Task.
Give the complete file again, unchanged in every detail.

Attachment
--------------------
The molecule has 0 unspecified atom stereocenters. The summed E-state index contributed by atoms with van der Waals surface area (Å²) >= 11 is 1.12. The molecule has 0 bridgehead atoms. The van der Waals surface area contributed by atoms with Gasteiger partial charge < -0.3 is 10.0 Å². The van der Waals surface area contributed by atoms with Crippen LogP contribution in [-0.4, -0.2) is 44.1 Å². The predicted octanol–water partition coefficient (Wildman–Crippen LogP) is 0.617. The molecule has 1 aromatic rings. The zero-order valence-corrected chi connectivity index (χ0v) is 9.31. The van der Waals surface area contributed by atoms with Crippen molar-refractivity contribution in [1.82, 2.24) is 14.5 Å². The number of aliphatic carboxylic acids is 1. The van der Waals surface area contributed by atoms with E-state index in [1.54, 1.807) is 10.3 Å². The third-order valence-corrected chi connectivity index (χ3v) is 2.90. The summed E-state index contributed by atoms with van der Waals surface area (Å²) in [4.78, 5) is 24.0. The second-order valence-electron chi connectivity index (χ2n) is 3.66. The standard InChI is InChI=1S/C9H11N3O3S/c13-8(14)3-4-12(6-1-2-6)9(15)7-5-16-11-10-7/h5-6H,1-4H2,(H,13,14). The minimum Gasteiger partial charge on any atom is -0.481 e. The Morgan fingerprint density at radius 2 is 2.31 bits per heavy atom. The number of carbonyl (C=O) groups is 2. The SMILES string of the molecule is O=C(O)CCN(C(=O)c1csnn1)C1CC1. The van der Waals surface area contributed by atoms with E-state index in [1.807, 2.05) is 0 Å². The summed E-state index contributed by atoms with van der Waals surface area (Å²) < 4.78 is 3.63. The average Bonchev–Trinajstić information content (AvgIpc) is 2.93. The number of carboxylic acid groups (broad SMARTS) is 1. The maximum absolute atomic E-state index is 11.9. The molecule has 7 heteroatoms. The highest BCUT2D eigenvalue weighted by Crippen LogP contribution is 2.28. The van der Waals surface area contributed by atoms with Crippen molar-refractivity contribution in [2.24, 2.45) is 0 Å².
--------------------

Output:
The molecule has 0 unspecified atom stereocenters. The summed E-state index contributed by atoms with van der Waals surface area (Å²) >= 11 is 1.12. The molecule has 0 bridgehead atoms. The van der Waals surface area contributed by atoms with Gasteiger partial charge < -0.3 is 10.0 Å². The van der Waals surface area contributed by atoms with Crippen LogP contribution in [-0.4, -0.2) is 44.1 Å². The predicted octanol–water partition coefficient (Wildman–Crippen LogP) is 0.617. The molecule has 1 aromatic rings. The zero-order valence-corrected chi connectivity index (χ0v) is 9.31. The van der Waals surface area contributed by atoms with Crippen molar-refractivity contribution in [1.82, 2.24) is 14.5 Å². The number of aliphatic carboxylic acids is 1. The van der Waals surface area contributed by atoms with E-state index in [1.54, 1.807) is 10.3 Å². The third-order valence-corrected chi connectivity index (χ3v) is 2.90. The summed E-state index contributed by atoms with van der Waals surface area (Å²) in [4.78, 5) is 24.0. The second-order valence-electron chi connectivity index (χ2n) is 3.66. The standard InChI is InChI=1S/C9H11N3O3S/c13-8(14)3-4-12(6-1-2-6)9(15)7-5-16-11-10-7/h5-6H,1-4H2,(H,13,14). The minimum Gasteiger partial charge on any atom is -0.481 e. The Morgan fingerprint density at radius 2 is 2.31 bits per heavy atom. The number of carbonyl (C=O) groups is 2. The SMILES string of the molecule is O=C(O)CCN(C(=O)c1csnn1)C1CC1. The van der Waals surface area contributed by atoms with E-state index in [1.807, 2.05) is 0 Å². The summed E-state index contributed by atoms with van der Waals surface area (Å²) < 4.78 is 3.63. The average Bonchev–Trinajstić information content (AvgIpc) is 2.93. The number of carboxylic acid groups (broad SMARTS) is 1. The maximum absolute atomic E-state index is 11.9. The molecule has 7 heteroatoms. The highest BCUT2D eigenvalue weighted by Crippen LogP contribution is 2.28. The van der Waals surface area contributed by atoms with Crippen molar-refractivity contribution in [2.24, 2.45) is 0 Å².